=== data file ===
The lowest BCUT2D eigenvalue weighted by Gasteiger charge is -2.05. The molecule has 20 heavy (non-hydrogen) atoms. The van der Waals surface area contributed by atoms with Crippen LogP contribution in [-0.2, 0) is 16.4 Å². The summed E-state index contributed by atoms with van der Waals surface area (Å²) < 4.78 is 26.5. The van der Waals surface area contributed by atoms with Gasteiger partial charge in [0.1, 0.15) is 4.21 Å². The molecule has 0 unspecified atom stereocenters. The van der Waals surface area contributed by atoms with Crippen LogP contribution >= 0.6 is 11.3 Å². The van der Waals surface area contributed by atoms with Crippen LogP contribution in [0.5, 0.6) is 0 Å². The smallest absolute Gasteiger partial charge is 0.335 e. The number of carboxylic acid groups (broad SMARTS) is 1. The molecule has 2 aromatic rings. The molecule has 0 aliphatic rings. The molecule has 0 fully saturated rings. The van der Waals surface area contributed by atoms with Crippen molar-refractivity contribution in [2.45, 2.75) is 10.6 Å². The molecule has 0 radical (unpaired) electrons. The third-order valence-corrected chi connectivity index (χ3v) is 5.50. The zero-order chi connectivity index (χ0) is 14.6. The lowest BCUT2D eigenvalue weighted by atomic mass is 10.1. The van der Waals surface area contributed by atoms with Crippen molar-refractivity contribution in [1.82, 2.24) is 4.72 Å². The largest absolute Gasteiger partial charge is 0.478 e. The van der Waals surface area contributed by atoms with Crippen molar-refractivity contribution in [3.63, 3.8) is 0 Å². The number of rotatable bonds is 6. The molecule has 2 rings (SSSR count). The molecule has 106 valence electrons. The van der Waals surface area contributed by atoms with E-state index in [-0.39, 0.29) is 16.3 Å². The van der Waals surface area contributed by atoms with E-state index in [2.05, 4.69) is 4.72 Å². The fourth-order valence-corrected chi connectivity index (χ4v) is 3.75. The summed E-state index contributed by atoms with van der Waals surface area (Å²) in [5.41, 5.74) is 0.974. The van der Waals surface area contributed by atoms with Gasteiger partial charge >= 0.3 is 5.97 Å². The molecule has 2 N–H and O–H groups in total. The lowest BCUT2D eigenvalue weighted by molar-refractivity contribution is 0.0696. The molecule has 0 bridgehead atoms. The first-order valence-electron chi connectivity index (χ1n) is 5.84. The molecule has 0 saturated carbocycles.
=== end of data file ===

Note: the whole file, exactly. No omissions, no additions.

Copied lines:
The lowest BCUT2D eigenvalue weighted by Gasteiger charge is -2.05. The molecule has 20 heavy (non-hydrogen) atoms. The van der Waals surface area contributed by atoms with Crippen LogP contribution in [-0.2, 0) is 16.4 Å². The summed E-state index contributed by atoms with van der Waals surface area (Å²) < 4.78 is 26.5. The van der Waals surface area contributed by atoms with Gasteiger partial charge in [0.1, 0.15) is 4.21 Å². The molecule has 0 unspecified atom stereocenters. The van der Waals surface area contributed by atoms with Crippen LogP contribution >= 0.6 is 11.3 Å². The van der Waals surface area contributed by atoms with Crippen LogP contribution in [0.5, 0.6) is 0 Å². The smallest absolute Gasteiger partial charge is 0.335 e. The number of carboxylic acid groups (broad SMARTS) is 1. The molecule has 2 aromatic rings. The molecule has 0 aliphatic rings. The molecule has 0 fully saturated rings. The van der Waals surface area contributed by atoms with Crippen molar-refractivity contribution in [2.45, 2.75) is 10.6 Å². The molecule has 0 radical (unpaired) electrons. The third-order valence-corrected chi connectivity index (χ3v) is 5.50. The zero-order chi connectivity index (χ0) is 14.6. The lowest BCUT2D eigenvalue weighted by atomic mass is 10.1. The van der Waals surface area contributed by atoms with Crippen molar-refractivity contribution in [1.82, 2.24) is 4.72 Å². The largest absolute Gasteiger partial charge is 0.478 e. The van der Waals surface area contributed by atoms with Crippen molar-refractivity contribution in [3.63, 3.8) is 0 Å². The number of rotatable bonds is 6. The molecule has 2 rings (SSSR count). The molecule has 106 valence electrons. The van der Waals surface area contributed by atoms with E-state index in [-0.39, 0.29) is 16.3 Å². The van der Waals surface area contributed by atoms with E-state index in [2.05, 4.69) is 4.72 Å². The fourth-order valence-corrected chi connectivity index (χ4v) is 3.75. The summed E-state index contributed by atoms with van der Waals surface area (Å²) in [5.41, 5.74) is 0.974. The van der Waals surface area contributed by atoms with Gasteiger partial charge >= 0.3 is 5.97 Å². The molecule has 2 N–H and O–H groups in total. The lowest BCUT2D eigenvalue weighted by molar-refractivity contribution is 0.0696. The molecule has 0 bridgehead atoms. The first-order valence-electron chi connectivity index (χ1n) is 5.84. The molecule has 0 saturated carbocycles.